Paxson: That goes back to the story about something else. I had been living at home. And this was all very nice and very comfortable. My father was very insistent on one thing, that no daughter of his would pay room or board when she lived at home. And furthermore, she wouldn't live anywhere else. My mother agreed with him totally on the business of I shouldn't live anywhere else, that there was just something wrong if I had my apartment where my parents lived in the same town and when I was not married. But she thought I should have paid room and board. But Daddy decided, so okay.
So that was the way things were and it was really a very comfortable arrangement and I came and went as I chose. But we did things the way they'd always been done when it came to housekeeping. We did the wash on Monday and you ironed on Tuesday and on Friday you cleaned the house and changed the sheets. Well, Friday is the busiest day for anybody who works on a women's section because you have the big Sunday section to put out. I would go into work shortly after 8 o'clock in the morning and I might finish up at midnight. Or if there had been some big fancy event, it might be 3 a.m. And I didn't always get the sheets changed.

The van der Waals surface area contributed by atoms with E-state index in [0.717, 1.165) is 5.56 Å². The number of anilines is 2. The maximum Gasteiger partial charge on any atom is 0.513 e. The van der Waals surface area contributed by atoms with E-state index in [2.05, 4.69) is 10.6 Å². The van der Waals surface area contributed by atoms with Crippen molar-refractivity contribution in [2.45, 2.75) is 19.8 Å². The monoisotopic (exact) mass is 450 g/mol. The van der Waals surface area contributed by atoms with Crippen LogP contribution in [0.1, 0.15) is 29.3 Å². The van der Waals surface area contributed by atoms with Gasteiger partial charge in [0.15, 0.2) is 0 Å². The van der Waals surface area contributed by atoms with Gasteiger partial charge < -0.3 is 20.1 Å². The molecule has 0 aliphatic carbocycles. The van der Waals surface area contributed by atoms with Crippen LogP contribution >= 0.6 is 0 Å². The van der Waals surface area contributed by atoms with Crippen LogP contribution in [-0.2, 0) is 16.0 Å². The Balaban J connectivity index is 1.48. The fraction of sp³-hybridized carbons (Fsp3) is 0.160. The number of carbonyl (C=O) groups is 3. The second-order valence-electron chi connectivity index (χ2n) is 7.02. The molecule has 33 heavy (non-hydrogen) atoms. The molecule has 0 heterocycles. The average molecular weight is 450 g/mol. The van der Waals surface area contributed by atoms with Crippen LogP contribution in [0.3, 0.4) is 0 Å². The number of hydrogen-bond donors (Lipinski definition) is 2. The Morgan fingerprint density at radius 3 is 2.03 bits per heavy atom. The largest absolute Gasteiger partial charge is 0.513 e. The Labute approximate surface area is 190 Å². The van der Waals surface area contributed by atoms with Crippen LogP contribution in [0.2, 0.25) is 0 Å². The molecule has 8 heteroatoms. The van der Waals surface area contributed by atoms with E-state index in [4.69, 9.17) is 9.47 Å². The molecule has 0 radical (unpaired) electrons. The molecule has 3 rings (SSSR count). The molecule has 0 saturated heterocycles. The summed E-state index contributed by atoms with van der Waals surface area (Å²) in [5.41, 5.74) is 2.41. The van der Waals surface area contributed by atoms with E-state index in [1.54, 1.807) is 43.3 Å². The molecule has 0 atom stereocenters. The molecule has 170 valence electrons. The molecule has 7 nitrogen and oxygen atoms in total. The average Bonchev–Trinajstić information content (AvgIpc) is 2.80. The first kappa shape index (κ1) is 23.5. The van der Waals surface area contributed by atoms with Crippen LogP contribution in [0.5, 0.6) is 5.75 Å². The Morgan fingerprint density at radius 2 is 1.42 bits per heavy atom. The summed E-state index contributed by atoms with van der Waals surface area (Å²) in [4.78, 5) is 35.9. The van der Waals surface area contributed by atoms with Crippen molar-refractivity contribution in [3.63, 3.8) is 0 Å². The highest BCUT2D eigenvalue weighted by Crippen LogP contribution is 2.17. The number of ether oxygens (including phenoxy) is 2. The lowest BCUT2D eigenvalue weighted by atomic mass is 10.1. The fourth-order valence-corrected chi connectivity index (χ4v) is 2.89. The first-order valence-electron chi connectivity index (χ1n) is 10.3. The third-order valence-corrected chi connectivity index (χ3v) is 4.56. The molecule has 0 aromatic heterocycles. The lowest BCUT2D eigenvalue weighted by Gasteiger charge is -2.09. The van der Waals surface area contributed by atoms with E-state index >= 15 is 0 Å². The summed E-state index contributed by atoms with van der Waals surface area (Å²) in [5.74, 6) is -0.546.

And my mother would say something about it invariably the next day, that you didn't change the sheets. I finally straightened her out to the fact that look, Friday is the busiest day of the week for me and I just don't have time and what difference does it make, I can change them on Saturday. But I began to think about this and to come face to face with the realization that this was a very comfortable arrangement but if I didn't get out pretty soon, I would never get out.
Gentry: Just too comfortable.